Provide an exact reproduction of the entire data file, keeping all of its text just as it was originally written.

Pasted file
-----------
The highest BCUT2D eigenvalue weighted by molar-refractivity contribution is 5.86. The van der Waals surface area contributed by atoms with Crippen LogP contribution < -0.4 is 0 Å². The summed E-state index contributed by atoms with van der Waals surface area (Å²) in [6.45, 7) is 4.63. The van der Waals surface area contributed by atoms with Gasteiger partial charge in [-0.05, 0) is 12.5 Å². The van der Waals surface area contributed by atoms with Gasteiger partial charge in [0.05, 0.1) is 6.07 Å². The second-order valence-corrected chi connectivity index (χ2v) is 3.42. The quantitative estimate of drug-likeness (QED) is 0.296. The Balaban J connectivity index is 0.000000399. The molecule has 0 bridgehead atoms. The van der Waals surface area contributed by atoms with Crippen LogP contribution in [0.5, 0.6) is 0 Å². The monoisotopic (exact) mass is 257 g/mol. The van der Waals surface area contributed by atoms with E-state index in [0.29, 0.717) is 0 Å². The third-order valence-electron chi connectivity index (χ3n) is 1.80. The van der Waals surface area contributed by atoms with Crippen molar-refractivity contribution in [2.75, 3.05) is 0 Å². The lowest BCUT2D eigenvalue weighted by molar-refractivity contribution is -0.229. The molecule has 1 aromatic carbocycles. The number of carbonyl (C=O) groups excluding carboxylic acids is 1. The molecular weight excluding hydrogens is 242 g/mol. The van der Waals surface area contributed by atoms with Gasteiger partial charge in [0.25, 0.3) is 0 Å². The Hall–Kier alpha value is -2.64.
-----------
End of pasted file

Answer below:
The highest BCUT2D eigenvalue weighted by molar-refractivity contribution is 5.86. The van der Waals surface area contributed by atoms with Crippen LogP contribution < -0.4 is 0 Å². The summed E-state index contributed by atoms with van der Waals surface area (Å²) in [6.45, 7) is 4.63. The van der Waals surface area contributed by atoms with Gasteiger partial charge in [-0.05, 0) is 12.5 Å². The van der Waals surface area contributed by atoms with Gasteiger partial charge in [0.05, 0.1) is 6.07 Å². The second-order valence-corrected chi connectivity index (χ2v) is 3.42. The quantitative estimate of drug-likeness (QED) is 0.296. The Balaban J connectivity index is 0.000000399. The molecule has 0 bridgehead atoms. The van der Waals surface area contributed by atoms with Crippen LogP contribution in [0.5, 0.6) is 0 Å². The monoisotopic (exact) mass is 257 g/mol. The van der Waals surface area contributed by atoms with E-state index in [0.29, 0.717) is 0 Å². The third-order valence-electron chi connectivity index (χ3n) is 1.80. The van der Waals surface area contributed by atoms with Crippen molar-refractivity contribution in [2.75, 3.05) is 0 Å². The lowest BCUT2D eigenvalue weighted by molar-refractivity contribution is -0.229. The molecule has 1 aromatic carbocycles. The number of carbonyl (C=O) groups excluding carboxylic acids is 1. The molecular weight excluding hydrogens is 242 g/mol. The van der Waals surface area contributed by atoms with Gasteiger partial charge in [0.25, 0.3) is 0 Å². The Hall–Kier alpha value is -2.64.